• [X] Connect: Meet business mentors (PL and JV)
    • [X] Connect: Quantified Self meetup
    • [X] Build: Practise more with Artrage Studio Pro
    • [X] Build: Go through a tutorial for Adobe Illustrator
    • [X] Build: Draw more visual metaphors
    • Earn: Deposited cheques
    • Connect: Re-enabled email notifications for project O
    • Build: Practised tracing pictures
    • Build: Sent corrected paperwork
    • Build: Analyzed finances, planned ahead
  • Relationships
    • [X] Have cherry-blossom picnic
    • [X] Watch movies with W-
    • Helped with math study group
    • Accompanied J- on cherry-blossom picnic with her friends
  • Life
    • [X] Catch up on reading! =)
    • Filed personal taxes
    • Wrote blogging backlog
    • Tried working from library: fun!
    • Studied Latin

Plans for next week

  • Business
    • [ ] Earn: E1: Tue-Thu (training, prototyping)
    • [ ] Connect: E1: Get-together on Monday
    • [ ] Connect: Quantified Self meeting with journalist on Monday
    • [ ] Connect: Catch up on post-meeting notes
    • [ ] Build: Draw more visual metaphors
  • Relationships
    • [X] Bake pizza, bagels, and buns for W- and J-
    • [ ] Take care of chores
  • Life
    • [ ] Latin: Finish chapter 3 exercises in Latin Made Simple
    • [ ] Gardening: Plant more bitter melon seeds (maybe in the greenhouse?)

Monthly review: March 2012

April 22, 2012 - Categories: monthly

By golly, I’ve been remiss with monthly reviews. None since November – can that be right? Back to writing these!

March was my first full month as a business owner. Consulting is solid and good. I’ve also started doing illustration.

I like this. There are tons of things to learn, and it’s good.

I’m already most of the ways through April. I plan to bike to work all throughout the month, if I can help it. So far, so good! I want to spend April experimenting with more ideas. I like drawing, and I’m getting the hang of the tools I’ve added to my kit.




Weekly reviews:

Learning how to manage time

April 23, 2012 - Categories: business, life, planning, time

One of the things I really like about this business experiment is my new time flexibility. I work on a consulting engagement for three to four days a week. I spend the rest of the time on other things: meeting people, learning stuff, practising skills.

I’m still getting the hang of managing that time. It’s been a while since I’ve had large chunks of solo discretionary time to work with. It’s so different from weekend time. During weekends, we usually spend one day handling all the chores and getting the house sorted out, and the other day relaxing and hanging out with each other or with family and friends. These weekdays are different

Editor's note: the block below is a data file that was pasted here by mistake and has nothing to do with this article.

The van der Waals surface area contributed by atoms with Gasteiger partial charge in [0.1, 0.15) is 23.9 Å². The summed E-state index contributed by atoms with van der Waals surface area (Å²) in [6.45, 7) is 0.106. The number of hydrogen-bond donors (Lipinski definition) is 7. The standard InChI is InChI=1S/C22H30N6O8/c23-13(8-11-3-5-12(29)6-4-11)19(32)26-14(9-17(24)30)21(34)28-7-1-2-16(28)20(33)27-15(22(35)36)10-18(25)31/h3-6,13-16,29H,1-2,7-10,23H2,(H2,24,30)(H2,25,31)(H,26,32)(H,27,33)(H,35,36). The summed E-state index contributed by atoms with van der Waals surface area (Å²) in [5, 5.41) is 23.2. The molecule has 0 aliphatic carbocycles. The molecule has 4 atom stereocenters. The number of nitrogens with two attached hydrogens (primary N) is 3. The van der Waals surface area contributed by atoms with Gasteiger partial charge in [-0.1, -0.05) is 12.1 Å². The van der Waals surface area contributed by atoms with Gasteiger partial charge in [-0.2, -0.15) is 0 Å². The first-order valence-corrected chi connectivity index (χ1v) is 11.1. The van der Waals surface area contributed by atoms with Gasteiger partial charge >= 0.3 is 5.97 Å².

The weeks will be even more different when I wrap up with this consulting engagement. I’ll probably refer consulting or freelancing gigs to other people for the next little while. I think that by August, I’ll be ready to make the most of full weeks, and I’ll have some ideas to focus on building.

It’s almost as if I’d set things up so that I can learn gradually, although I don’t think I could’ve engineered having such great clients right out of the gate. Instead of going from full-time employment to full-time experimentation, this transition period helps me learn how to manage my time and energy when there’s no one calling the shots but me. The consulting engagement gives me some structure, regular interaction, and a clear task list, and my discretionary days let me practise moving towards my own goals.

Looking at it on a day-by-day basis works well, but not amazingly. I feel energized and engaged throughout the day. When I make my decisions day by day, though, I find that some things keep drifting to the the bottom of my list. Between the habits I’m working on building (ex: study Latin for at least half an hour, draw for at least an hour) and the appointments I make, I sometimes don’t shift into the mood to work on some things, such as responding to mail or working on book summaries. It’s a little more embarrassing because I know time isn’t the limiting factor. It’s more about interest and energy.

If I plan my day more, I can probably shift into the right mindset easily. For example, I might make a short list of current projects using Org Mode, the Emacs-based organizer that I use. I can set aside small chunks of time to make steady progress on the kinds of projects that benefit from that, such as languages. For projects that benefit from larger chunks, I might dedicate a 4-hour slot for concentrated work, and choose different projects to work on each time. Planning will also help me make progress and track it even if I’m working with small steps, such as with habits.

Here are the current projects I’m working on, how far I want to take them, and why:

Ongoing habits:

  • Write: If I don’t take notes, I can’t review them. Writing helps me understand, remember, and revisit ideas. Time commitment: At least 30 minutes a day. Chunks of 1-3 hours, the occasional quick note.
  • Practise drawing: I want to communicate more effectively. Drawing is both fun and useful. This also includes learning how to use different tools. Time commitment: at least 30min each day, often chunks of 1-2 hours.
  • Finish the exercises in this beginner’s Latin textbook: I want to learn Latin because it hacks my brain. Besides, schoolboys before managed to do it, so why shouldn’t I? Time commitment: 30min each day
  • Garden: Water and weed the garden as needed; plant new seeds occasionally. Time commitment: 15 minutes a day
  • Cook: Prepare bulk meals. Time commitment: 3-4 hour sprint.

Special projects:

  • Quantified Awesome: Make this even better so that I use it to track and analyze more data.
  • Miscellaneous work: Supporting a Rails site, etc.

Visual metaphors: Trust

April 24, 2012 - Categories: visual


Click on the image for a larger version.